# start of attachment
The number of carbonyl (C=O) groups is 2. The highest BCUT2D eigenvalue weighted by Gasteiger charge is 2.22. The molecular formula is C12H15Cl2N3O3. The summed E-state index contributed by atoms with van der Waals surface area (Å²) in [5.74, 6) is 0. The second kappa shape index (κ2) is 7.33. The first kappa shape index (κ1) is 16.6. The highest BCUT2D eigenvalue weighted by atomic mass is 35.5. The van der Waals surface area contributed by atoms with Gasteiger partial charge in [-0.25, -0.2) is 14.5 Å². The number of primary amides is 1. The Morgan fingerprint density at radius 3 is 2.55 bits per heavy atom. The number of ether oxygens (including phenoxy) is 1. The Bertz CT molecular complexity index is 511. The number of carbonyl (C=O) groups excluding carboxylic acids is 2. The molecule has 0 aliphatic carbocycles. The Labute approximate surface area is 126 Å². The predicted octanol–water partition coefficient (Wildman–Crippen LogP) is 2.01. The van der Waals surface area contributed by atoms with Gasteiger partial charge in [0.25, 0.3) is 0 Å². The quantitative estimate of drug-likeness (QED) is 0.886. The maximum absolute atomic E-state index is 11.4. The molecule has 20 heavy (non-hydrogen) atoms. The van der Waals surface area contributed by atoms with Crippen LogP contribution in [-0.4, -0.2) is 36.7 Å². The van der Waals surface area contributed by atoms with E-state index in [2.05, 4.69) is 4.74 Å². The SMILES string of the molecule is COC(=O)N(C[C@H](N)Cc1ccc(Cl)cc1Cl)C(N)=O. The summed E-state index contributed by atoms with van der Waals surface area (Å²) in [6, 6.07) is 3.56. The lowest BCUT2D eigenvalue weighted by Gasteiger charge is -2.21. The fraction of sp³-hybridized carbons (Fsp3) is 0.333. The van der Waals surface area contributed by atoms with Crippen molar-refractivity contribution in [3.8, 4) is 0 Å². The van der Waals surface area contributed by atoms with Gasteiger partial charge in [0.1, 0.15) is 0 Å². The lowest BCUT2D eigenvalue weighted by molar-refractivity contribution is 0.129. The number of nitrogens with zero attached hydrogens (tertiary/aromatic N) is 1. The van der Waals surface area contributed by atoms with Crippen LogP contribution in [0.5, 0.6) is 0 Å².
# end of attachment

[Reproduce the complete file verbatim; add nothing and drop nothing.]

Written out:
The number of carbonyl (C=O) groups is 2. The highest BCUT2D eigenvalue weighted by Gasteiger charge is 2.22. The molecular formula is C12H15Cl2N3O3. The summed E-state index contributed by atoms with van der Waals surface area (Å²) in [5.74, 6) is 0. The second kappa shape index (κ2) is 7.33. The first kappa shape index (κ1) is 16.6. The highest BCUT2D eigenvalue weighted by atomic mass is 35.5. The van der Waals surface area contributed by atoms with Gasteiger partial charge in [-0.25, -0.2) is 14.5 Å². The number of primary amides is 1. The Morgan fingerprint density at radius 3 is 2.55 bits per heavy atom. The number of ether oxygens (including phenoxy) is 1. The Bertz CT molecular complexity index is 511. The number of carbonyl (C=O) groups excluding carboxylic acids is 2. The molecule has 0 aliphatic carbocycles. The Labute approximate surface area is 126 Å². The predicted octanol–water partition coefficient (Wildman–Crippen LogP) is 2.01. The van der Waals surface area contributed by atoms with Gasteiger partial charge in [0.25, 0.3) is 0 Å². The quantitative estimate of drug-likeness (QED) is 0.886. The maximum absolute atomic E-state index is 11.4. The molecule has 20 heavy (non-hydrogen) atoms. The van der Waals surface area contributed by atoms with Crippen LogP contribution in [-0.4, -0.2) is 36.7 Å². The van der Waals surface area contributed by atoms with E-state index in [2.05, 4.69) is 4.74 Å². The SMILES string of the molecule is COC(=O)N(C[C@H](N)Cc1ccc(Cl)cc1Cl)C(N)=O. The summed E-state index contributed by atoms with van der Waals surface area (Å²) in [6, 6.07) is 3.56. The lowest BCUT2D eigenvalue weighted by Gasteiger charge is -2.21. The fraction of sp³-hybridized carbons (Fsp3) is 0.333. The van der Waals surface area contributed by atoms with Crippen molar-refractivity contribution in [3.8, 4) is 0 Å². The van der Waals surface area contributed by atoms with Gasteiger partial charge in [0.1, 0.15) is 0 Å². The lowest BCUT2D eigenvalue weighted by molar-refractivity contribution is 0.129. The number of nitrogens with zero attached hydrogens (tertiary/aromatic N) is 1. The van der Waals surface area contributed by atoms with Crippen LogP contribution in [0.5, 0.6) is 0 Å².